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paleoanthropology, genetics and evolution

Photo Credit: Female gorilla and infant, from Cassell's Natural History (1896). Via Internet Archive Book Images

Apes and monkeys in etymology

In scientific English, today we often distinguish between “monkeys” and “apes” in a meaningful way. Apes are the tail-less primates of the Old World that are close relatives of humans within the superfamily Hominoidea. Monkeys are (mostly) tail-bearing primates that are more distant relatives of ours. The monkeys are categorized into two different superfamilies: Ceboidea in the Americas and Cercopithecoidea in Africa, Asia, and Europe.

I’ve written before about how this distinction in English between “ape” and “monkey” can be confusing to anyone not deeply immersed in the taxonomy of primates. Humans are not phylogenetically separate from living great apes; the same common ancestors that connect those apes also are our ancestors. In other words, “apes” in English are not a proper monophyletic group, unless humans are also included. The same is true of “monkeys” – no way of grouping the ceboid and cercopithecoid monkeys is monophyletic unless the apes and humans are also included. (The branch that includes all of these primates is known as the Anthropoidea).

One of the most irritating aspects of talking with people about this is their lack of awareness of common terms in other languages. A certain chauvinistic type of scientist thinks that English words are the only ones that matter.

Just as most English speakers do not make the ape-monkey distinction the same way that taxonomists do, most other languages do not make an ape-monkey distinction in the way that English does.

This raises the question of exactly how English ended up with two distinct words for anthropoid primates, when England has no native non-human primates. It turns out that etymologists really don’t have a very good understanding of this.

A recent post on the Oxford English Dictionary blog looks into the history of the words “ape” and “monkey” in English: “Wrenching an etymology out of a monkey”.

The author, Anatoly Liberman, suggests that “monkey” has its origin in Dutch or Low German, and relates several stories that provide possible origins for the English word. But he also notes that these ideas do not satisfactorily explain superficially similar words in many other languages.

He offers the possibility that these words might have been borrowed from common sources as the primates themselves were traded as captive animals into different populations.

One might suggest that in French and Spanish we are dealing with the Germanic noun that lost its suffix, but this would hardly be a convincing solution. Also, Italian mona was recorded a hundred years before monkey surfaced in English, and a loan from German or Dutch is probably out of the question. I would risk the hypothesis that the Romance names of the monkey have nothing to do with their Germanic look-alikes. In Kanarese, a Dravidian language, the male monkey is called manga; a related Tamil noun sounds mandi. One may perhaps ask whether a migratory culture word for the monkey, known from India to northern Germany, enjoyed some popularity in the past. It may not be for nothing that so many similar simian forms have been found. If some such word traveled with the animal, in every country speakers would adapt it slightly under the influence of folk etymology. Whatever the answer, I believe that, as regards the etymology of Engl. monkey, both monks and the medieval animal epic should be left in peace.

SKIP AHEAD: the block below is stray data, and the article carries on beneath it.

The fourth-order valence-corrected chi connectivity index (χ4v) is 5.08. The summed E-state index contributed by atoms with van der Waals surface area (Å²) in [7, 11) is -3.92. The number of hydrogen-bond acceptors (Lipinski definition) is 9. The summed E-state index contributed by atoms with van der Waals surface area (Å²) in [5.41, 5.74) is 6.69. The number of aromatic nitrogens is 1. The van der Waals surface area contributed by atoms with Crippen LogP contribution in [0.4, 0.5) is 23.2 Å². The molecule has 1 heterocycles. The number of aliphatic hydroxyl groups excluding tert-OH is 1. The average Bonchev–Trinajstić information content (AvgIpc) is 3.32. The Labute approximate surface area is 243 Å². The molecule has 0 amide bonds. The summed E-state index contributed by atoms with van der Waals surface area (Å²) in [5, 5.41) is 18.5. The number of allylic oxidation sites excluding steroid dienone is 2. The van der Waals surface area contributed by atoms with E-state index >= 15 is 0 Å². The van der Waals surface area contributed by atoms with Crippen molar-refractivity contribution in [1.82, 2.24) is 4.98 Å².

The word “ape” comes down from Old English, and has cognate forms in German and other Germanic languages. In English until the twentieth century, “ape” could refer to any monkey or primate. The word may have been borrowed into Proto-Germanic, or possibly into Proto-Indo-European, and its origin at that point is not known.

The Romans and Greeks had different words that are not cognates of ape or monkey. Latin “simius” originally signified “snub-nosed”, and applied to monkeys, and could also be used to refer to humans who were “imitators”, similar to the English verb “ape”. The Greek pithekos, which referred to monkeys but also could mean “dwarf”, has an unknown origin.

It is entirely possible that some or all of these different words in European languages were originally borrowed from other peoples who had greater familiarity with wild primates. The kind of mental gymnastics that etymologists sometimes do to relate the sound of a word to other words in different languages are not very compelling in these cases, because these European languages were spoken by people who were unfamiliar with wild primates.

The words for “gorilla”, “chimpanzee”, and “orangutan” were all ultimately borrowed from other languages, with tenuous relationships to the meanings of the words in their source languages. The history of “gorilla” is especially indirect. The OED relates that a version of the word was used in ancient Greek to describe a tribe of people encountered by the Carthaginians. Thomas Savage, trained as a physician, who was a missionary in Liberia, acquired bones of wild gorillas and brought them to the U.S. He sent the bones to a Harvard anatomist, Jeffries Wyman, who provided the first description of the primate. It was Wyman who connected the bones with the story of “gorillas”, which bore no similarity at all to the name of the ape that Savage had learned in Africa. Indeed, both men referred to the gorilla as a form of the by-then more familiar orang.

All these changing meanings remind us that common language is not well-suited to making phylogenetic distinctions. People retrofit the meanings of words to suit their culture’s current knowledge and biases.